Case Study Team and Team Processes
In the case study Team and Team Processes, Nurse A and Nurse B have two different concepts of what is team work. Johnson (2009) states that,” a team is a type of group. Consequently, all teams are groups, but not all groups are teams.
The following three interventions will discuss conflict management, role conflict, and striving toward the same goal. This paper will discuss the case study variances in Nurse A and Nurse B teams. In the following paper I will classify a minimum of three interventions to recommend addressing concerns expressed by Nurse B.
The interventions being discussed are conflict management, role conflict, and striving toward the same goal. In closing, the recommended interventions will be justified and explanation. A group consists of two or more people who interact with each other and share a common purpose (Erofeev, Glazer, & Ivanitskaya, 2009). A team is a type of group (Erofeev, Glazer, & Ivanitskaya, 2009). Teams are a critical fragment of any group, particularly within healthcare organization.
Each person on a team plays a vital role in ensuring that all needs are met, task are completed daily, and patients are being cared for properly. Teams are an important portion of any organization, particularly within healthcare. Each person on a team plays a vibrant part in confirming all organization prerequisites are met, undertaking are complete regularly, and patients are properly being cared for. Teamwork and collaboration between all health professionals results in high quality clinical care, and increased job satisfaction for staff (Begley, 2009).
When team members disagree on the same goal, usually it ends in conflict among the team. Healthcare managers understand it is important to control and manage conflicts within the organization. The fundamentals to positive conflict management is for both teams to assist in solving the conflict and problem oppose to proving each other wrong. In the case study Nurse B express concerns regarding working with equivalent staff members of the surgical team. The moral and atmosphere of the team is increasingly deteriorating.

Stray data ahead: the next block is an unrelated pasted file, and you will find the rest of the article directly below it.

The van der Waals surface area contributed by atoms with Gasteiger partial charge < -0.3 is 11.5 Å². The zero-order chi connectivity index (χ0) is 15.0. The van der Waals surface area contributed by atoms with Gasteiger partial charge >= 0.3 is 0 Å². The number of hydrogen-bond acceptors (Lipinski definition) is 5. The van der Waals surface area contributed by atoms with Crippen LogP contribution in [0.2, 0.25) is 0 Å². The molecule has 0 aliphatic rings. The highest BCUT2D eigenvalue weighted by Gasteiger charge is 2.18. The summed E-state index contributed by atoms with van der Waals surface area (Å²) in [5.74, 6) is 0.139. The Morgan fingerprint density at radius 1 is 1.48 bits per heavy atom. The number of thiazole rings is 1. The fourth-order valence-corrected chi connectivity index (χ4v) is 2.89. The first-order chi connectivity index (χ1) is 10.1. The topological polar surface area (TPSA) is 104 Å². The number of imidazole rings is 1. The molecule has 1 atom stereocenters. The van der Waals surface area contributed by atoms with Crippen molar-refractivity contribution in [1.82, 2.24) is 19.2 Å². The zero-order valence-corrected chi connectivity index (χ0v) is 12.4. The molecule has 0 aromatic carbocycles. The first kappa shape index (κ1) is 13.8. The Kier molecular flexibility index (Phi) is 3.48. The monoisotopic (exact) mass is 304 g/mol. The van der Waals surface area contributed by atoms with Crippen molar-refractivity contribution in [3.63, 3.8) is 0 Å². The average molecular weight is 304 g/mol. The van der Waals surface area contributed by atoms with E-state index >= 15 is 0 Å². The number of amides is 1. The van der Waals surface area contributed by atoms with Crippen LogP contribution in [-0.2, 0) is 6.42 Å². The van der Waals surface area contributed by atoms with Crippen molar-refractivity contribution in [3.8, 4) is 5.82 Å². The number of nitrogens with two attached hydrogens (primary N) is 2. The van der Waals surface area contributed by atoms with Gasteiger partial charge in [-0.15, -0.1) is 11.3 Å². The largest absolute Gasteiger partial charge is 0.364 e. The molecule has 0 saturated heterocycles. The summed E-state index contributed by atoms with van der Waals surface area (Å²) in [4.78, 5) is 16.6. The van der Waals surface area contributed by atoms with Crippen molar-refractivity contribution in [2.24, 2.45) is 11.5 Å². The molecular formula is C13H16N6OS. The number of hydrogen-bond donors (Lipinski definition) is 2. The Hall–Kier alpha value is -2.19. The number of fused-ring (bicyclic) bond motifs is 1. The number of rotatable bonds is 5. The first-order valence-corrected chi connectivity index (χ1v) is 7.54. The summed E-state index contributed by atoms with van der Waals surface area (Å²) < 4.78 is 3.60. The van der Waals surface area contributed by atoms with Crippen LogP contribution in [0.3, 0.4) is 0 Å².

In addition, the team’s job contentment and desire to go to work has severely been impacted. For a team to be effective providing quality care, the atmosphere of the team should be received and respected. Better outcomes will be achieved when team members perceive supportive team atmosphere and an empowering team contact with clear and jointly developed goals, an appropriate mix of skill and expertise, and rewards links to team performance (Proenca 2007). After additional analysis of the case study, conflict management among team members should always be addressed.
Resolving conflict can be a continuous balancing act for healthcare staff because it is demanding and confusing. Conflict management is vital for the success of healthcare organizations. Learning, as an organization, to constructively manage and succeed in conflict situations is a foundational construct of leadership and management (Ledlow, 2009). Currently six different conflict styles exist: (1) accommodating, (2) avoiding, (3) collaborating, (4) competing, (5) compromising and (6) problem solving.